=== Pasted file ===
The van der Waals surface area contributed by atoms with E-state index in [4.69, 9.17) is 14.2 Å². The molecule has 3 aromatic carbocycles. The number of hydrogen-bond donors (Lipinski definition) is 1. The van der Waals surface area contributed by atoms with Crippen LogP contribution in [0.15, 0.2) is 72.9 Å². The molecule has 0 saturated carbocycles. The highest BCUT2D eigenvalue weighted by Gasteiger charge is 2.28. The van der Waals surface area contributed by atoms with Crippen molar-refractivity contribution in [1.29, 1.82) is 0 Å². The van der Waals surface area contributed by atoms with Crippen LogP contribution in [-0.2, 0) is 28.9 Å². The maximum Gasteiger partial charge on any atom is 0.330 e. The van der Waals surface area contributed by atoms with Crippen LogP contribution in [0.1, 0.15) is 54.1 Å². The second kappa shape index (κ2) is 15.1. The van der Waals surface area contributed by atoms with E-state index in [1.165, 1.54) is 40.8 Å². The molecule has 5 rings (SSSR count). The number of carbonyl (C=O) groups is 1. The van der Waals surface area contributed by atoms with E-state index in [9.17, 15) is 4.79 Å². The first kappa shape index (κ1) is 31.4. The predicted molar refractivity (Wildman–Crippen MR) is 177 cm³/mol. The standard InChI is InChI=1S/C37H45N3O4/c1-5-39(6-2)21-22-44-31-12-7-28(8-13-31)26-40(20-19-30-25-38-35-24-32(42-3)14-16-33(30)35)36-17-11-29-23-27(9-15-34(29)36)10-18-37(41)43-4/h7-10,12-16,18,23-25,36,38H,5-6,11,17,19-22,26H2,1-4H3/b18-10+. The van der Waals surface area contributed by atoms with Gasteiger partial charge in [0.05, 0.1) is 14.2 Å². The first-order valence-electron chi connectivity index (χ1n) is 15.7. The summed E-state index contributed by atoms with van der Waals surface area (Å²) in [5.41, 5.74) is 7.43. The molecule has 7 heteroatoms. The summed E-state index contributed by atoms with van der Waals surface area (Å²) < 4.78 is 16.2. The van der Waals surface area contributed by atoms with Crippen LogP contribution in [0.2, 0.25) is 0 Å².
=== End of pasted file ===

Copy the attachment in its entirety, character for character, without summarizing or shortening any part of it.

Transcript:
The van der Waals surface area contributed by atoms with E-state index in [4.69, 9.17) is 14.2 Å². The molecule has 3 aromatic carbocycles. The number of hydrogen-bond donors (Lipinski definition) is 1. The van der Waals surface area contributed by atoms with Crippen LogP contribution in [0.15, 0.2) is 72.9 Å². The molecule has 0 saturated carbocycles. The highest BCUT2D eigenvalue weighted by Gasteiger charge is 2.28. The van der Waals surface area contributed by atoms with Crippen molar-refractivity contribution in [1.29, 1.82) is 0 Å². The van der Waals surface area contributed by atoms with Crippen LogP contribution in [-0.2, 0) is 28.9 Å². The maximum Gasteiger partial charge on any atom is 0.330 e. The van der Waals surface area contributed by atoms with Crippen LogP contribution in [0.1, 0.15) is 54.1 Å². The second kappa shape index (κ2) is 15.1. The van der Waals surface area contributed by atoms with E-state index in [1.165, 1.54) is 40.8 Å². The molecule has 5 rings (SSSR count). The number of carbonyl (C=O) groups is 1. The van der Waals surface area contributed by atoms with E-state index in [9.17, 15) is 4.79 Å². The first kappa shape index (κ1) is 31.4. The predicted molar refractivity (Wildman–Crippen MR) is 177 cm³/mol. The standard InChI is InChI=1S/C37H45N3O4/c1-5-39(6-2)21-22-44-31-12-7-28(8-13-31)26-40(20-19-30-25-38-35-24-32(42-3)14-16-33(30)35)36-17-11-29-23-27(9-15-34(29)36)10-18-37(41)43-4/h7-10,12-16,18,23-25,36,38H,5-6,11,17,19-22,26H2,1-4H3/b18-10+. The van der Waals surface area contributed by atoms with Gasteiger partial charge in [0.05, 0.1) is 14.2 Å². The first-order valence-electron chi connectivity index (χ1n) is 15.7. The summed E-state index contributed by atoms with van der Waals surface area (Å²) in [5.41, 5.74) is 7.43. The molecule has 7 heteroatoms. The summed E-state index contributed by atoms with van der Waals surface area (Å²) < 4.78 is 16.2. The van der Waals surface area contributed by atoms with Crippen LogP contribution in [0.2, 0.25) is 0 Å².